Pacific Ocean

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The Pacific Ocean is the largest single mass of water in the world. It lies between Asia and Australia on its west, and North America and South America on its east. It encompasses more territory than all the landmass in the world combined. It is named from the Latin, Mare Pacificum, meaning 'peaceful sea' by Ferdinand Magellan, a Portuguese explorer serving under the auspices of the Spanish crown.

The area of the Pacific Ocean depends on the definition used for its boundaries, and whether smaller bodies of water are included. The Pacific Ocean borders the Arctic Ocean at the Bering Strait between Alaska and Siberia, the Atlantic Ocean at Drake's Passage between Tierra del Fuego and the Antarctic Peninsula, and the Indian Ocean between Indonesia and Australia, and between Australia and Antarctica. Some definitions of oceans include a Southern Ocean (or Antarctic Ocean), part of which is considered a part of the Pacific Ocean by other definitions. Excluding the Southern Ocean, and drawing the conventionally accepted boundaries, the Pacific Ocean covers about 32% of the earth's surface.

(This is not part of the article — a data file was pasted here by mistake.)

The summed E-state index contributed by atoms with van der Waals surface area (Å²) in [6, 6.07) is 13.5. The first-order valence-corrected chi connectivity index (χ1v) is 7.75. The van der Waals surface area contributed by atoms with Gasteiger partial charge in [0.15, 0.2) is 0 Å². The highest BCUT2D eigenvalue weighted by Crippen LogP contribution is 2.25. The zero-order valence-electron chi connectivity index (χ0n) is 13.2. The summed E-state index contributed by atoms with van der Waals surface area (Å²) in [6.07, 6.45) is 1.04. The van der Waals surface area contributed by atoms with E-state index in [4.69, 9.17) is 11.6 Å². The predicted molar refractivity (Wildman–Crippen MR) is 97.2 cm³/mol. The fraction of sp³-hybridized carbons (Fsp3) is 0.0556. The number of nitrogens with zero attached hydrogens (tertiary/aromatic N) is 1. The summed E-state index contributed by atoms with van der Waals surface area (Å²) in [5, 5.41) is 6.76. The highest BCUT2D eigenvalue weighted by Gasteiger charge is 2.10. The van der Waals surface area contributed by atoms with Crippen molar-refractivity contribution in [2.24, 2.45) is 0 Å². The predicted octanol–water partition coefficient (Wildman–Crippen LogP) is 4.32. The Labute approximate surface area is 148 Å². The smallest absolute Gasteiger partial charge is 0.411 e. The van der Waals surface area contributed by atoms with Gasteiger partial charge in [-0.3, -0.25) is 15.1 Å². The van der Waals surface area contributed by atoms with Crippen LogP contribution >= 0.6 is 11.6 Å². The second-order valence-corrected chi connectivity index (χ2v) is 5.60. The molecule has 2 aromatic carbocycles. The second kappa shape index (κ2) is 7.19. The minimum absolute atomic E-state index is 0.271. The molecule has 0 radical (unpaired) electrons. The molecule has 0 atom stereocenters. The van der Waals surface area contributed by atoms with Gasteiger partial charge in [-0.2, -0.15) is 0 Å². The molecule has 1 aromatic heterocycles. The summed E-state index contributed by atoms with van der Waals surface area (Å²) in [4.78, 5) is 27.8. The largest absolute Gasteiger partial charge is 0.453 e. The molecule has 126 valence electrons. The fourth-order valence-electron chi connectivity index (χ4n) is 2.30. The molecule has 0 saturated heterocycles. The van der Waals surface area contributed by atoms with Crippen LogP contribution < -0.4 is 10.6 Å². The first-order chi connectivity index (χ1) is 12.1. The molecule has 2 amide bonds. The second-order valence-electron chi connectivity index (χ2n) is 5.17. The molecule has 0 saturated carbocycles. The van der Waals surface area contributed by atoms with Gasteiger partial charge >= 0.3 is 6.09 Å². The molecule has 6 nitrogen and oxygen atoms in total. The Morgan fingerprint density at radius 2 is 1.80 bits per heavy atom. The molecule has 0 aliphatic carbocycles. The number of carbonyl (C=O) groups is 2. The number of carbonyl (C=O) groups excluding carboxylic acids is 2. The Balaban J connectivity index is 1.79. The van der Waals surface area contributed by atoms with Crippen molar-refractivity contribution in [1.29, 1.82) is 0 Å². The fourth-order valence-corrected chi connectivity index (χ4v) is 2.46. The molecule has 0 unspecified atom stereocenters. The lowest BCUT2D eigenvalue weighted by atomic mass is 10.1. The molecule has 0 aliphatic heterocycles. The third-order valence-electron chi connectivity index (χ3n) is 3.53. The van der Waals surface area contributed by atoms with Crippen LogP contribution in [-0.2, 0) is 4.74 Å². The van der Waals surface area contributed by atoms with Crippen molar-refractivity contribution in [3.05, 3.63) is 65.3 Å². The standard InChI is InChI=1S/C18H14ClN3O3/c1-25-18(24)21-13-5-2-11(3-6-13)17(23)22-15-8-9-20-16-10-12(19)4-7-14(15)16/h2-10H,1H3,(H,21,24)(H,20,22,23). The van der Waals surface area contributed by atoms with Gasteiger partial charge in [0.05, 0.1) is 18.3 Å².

The Pacific Ocean has the deepest point in the Earth's ocean, 10,911 metres (35,798 ft) in the Marianas Trench.